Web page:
Eclampsia is defined as the occurrence of seizures in pregnancy or within 10 days of delivery, accompanied by at least two of the following features documented within 24 hours of the seizure: hypertension, proteinuria, thrombocytopenia or raised aspartate amino transferase. Eclampsia complicates approximately one in 2000 pregnancies in the United Kingdom and it remains one of the main causes of maternal death.
Up to 38% of cases of eclampsia can occur without premonitory signs or symptoms of pre-eclampsia—that is, hypertension, proteinuria, and oedema. Only 38% of eclamptic seizures occur antepartum; 18% occur during labour and a further 44% occur postpartum. Rare cases of eclampsia have occurred over a week after delivery.
Outcome is poor for mother and child. Almost one in 50 women suffering eclamptic seizures die, 23% will require ventilation and 35% will have at least one major complication including pulmonary oedema, renal failure, disseminated intravascular coagulation, HELLP syndrome, acute respiratory distress syndrome, stroke, or cardiac arrest. Stillbirth or neonatal death occurs in approximately one in 14 cases of eclampsia.
Up to one third of eclamptic seizures occur out of hospital. For this reason, initial management may involve accident and emergency departments. Early involvement of senior obstetric staff is crucial. Optimal emergency management of seizures, hypertension, fluid balance and subsequent safe transfer is essential to minimise morbidity and mortality.
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Eclampsia, meaning literally “to shine forth”, complicates approximately one in 2000 pregnancies and is one of the main causes of maternal death in the United Kingdom.1 The cause is a pregnancy specific, underlying multiorgan disorder involving vascular endothelial damage, intravascular coagulation, and vasoconstriction leading to end organ ischaemia. There may be a variety of presentations and classic features are not always present. Changes have occurred in the recommended treatment for eclamptic seizures and are considerably different from other seizure disorders (including management of hypertension and careful fluid balance). As one third of cases occur out of hospital, eclampsia should be considered in the differential diagnosis in any pregnant woman presenting to the accident and emergency (A&E) department with seizures.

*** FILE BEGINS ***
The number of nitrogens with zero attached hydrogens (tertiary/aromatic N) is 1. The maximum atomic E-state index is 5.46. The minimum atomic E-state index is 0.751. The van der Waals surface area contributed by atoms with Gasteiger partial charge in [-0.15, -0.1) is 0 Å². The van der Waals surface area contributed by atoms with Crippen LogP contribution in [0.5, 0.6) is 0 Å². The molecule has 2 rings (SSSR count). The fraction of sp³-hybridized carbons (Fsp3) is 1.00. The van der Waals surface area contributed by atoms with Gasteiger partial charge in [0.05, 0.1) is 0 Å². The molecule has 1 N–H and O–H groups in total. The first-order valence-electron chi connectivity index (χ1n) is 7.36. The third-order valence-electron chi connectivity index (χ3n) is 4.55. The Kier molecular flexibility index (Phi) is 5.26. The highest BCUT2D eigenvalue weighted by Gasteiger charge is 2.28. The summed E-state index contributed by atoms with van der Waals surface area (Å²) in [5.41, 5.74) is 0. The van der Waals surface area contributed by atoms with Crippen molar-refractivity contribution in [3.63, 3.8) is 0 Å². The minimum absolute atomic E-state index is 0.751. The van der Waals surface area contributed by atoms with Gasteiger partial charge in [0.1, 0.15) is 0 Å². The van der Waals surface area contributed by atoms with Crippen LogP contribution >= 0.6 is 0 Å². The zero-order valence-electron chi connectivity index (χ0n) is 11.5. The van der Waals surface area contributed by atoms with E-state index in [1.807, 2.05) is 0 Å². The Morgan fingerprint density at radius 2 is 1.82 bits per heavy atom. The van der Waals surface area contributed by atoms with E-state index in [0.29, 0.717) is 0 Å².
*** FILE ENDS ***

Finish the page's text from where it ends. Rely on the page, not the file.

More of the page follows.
An early definition of eclampsia was the occurrence of seizures in the presence of pre-eclampsia (shown by hypertension, proteinuria, and oedema occurring after 20 weeks' gestation). Current definitions place less reliance on the presence of pre-eclampsia as eclampsia can develop without preceding symptoms or signs in up to 38% of cases.2
The UK Eclampsia Trial1 definition consisted of: Seizures occurring in pregnancy or within 10 days of delivery and with at least two of the following features documented within 24 hours of the seizure:
Hypertension diastolic blood pressure (DBP) of at least 90 mm Hg (if DBP less than 90 mm Hg on booking visit) or DBP increment of 25 mm Hg above booking level.
Proteinuria one “plus” or at least 0.3 g/24 h.
Thrombocytopenia less than 100 000/μl.
Raised aspartate amino transferase (AST) greater than 42 IU/l.